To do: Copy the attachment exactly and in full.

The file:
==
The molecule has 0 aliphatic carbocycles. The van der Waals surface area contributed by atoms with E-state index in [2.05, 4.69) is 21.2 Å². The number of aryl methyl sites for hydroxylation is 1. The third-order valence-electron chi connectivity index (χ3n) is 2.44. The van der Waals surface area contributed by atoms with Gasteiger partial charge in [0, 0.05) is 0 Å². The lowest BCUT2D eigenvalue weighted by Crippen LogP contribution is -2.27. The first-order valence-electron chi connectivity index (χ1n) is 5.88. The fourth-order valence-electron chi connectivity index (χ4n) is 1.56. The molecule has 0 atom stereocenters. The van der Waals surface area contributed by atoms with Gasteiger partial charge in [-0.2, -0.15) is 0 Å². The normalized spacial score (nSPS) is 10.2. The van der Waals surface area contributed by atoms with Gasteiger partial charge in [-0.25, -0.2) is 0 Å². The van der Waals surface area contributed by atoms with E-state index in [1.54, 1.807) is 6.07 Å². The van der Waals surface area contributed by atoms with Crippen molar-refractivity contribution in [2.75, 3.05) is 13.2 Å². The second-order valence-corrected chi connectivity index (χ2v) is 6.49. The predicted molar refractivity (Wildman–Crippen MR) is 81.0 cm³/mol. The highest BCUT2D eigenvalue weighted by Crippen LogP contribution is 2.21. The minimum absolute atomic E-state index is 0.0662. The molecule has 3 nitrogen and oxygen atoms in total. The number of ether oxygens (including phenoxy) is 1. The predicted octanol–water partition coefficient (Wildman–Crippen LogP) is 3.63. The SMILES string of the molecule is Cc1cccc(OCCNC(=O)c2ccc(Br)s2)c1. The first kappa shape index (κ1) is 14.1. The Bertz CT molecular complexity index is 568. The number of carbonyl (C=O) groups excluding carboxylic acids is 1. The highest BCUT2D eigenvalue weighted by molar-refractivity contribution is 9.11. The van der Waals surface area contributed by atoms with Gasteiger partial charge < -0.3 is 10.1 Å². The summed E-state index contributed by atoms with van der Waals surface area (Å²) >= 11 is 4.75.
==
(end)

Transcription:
The molecule has 0 aliphatic carbocycles. The van der Waals surface area contributed by atoms with E-state index in [2.05, 4.69) is 21.2 Å². The number of aryl methyl sites for hydroxylation is 1. The third-order valence-electron chi connectivity index (χ3n) is 2.44. The van der Waals surface area contributed by atoms with Gasteiger partial charge in [0, 0.05) is 0 Å². The lowest BCUT2D eigenvalue weighted by Crippen LogP contribution is -2.27. The first-order valence-electron chi connectivity index (χ1n) is 5.88. The fourth-order valence-electron chi connectivity index (χ4n) is 1.56. The molecule has 0 atom stereocenters. The van der Waals surface area contributed by atoms with Gasteiger partial charge in [-0.2, -0.15) is 0 Å². The normalized spacial score (nSPS) is 10.2. The van der Waals surface area contributed by atoms with Gasteiger partial charge in [-0.25, -0.2) is 0 Å². The van der Waals surface area contributed by atoms with E-state index in [1.54, 1.807) is 6.07 Å². The van der Waals surface area contributed by atoms with Crippen molar-refractivity contribution in [2.75, 3.05) is 13.2 Å². The second-order valence-corrected chi connectivity index (χ2v) is 6.49. The predicted molar refractivity (Wildman–Crippen MR) is 81.0 cm³/mol. The highest BCUT2D eigenvalue weighted by Crippen LogP contribution is 2.21. The minimum absolute atomic E-state index is 0.0662. The molecule has 3 nitrogen and oxygen atoms in total. The number of ether oxygens (including phenoxy) is 1. The predicted octanol–water partition coefficient (Wildman–Crippen LogP) is 3.63. The SMILES string of the molecule is Cc1cccc(OCCNC(=O)c2ccc(Br)s2)c1. The first kappa shape index (κ1) is 14.1. The Bertz CT molecular complexity index is 568. The number of carbonyl (C=O) groups excluding carboxylic acids is 1. The highest BCUT2D eigenvalue weighted by molar-refractivity contribution is 9.11. The van der Waals surface area contributed by atoms with Gasteiger partial charge < -0.3 is 10.1 Å². The summed E-state index contributed by atoms with van der Waals surface area (Å²) >= 11 is 4.75.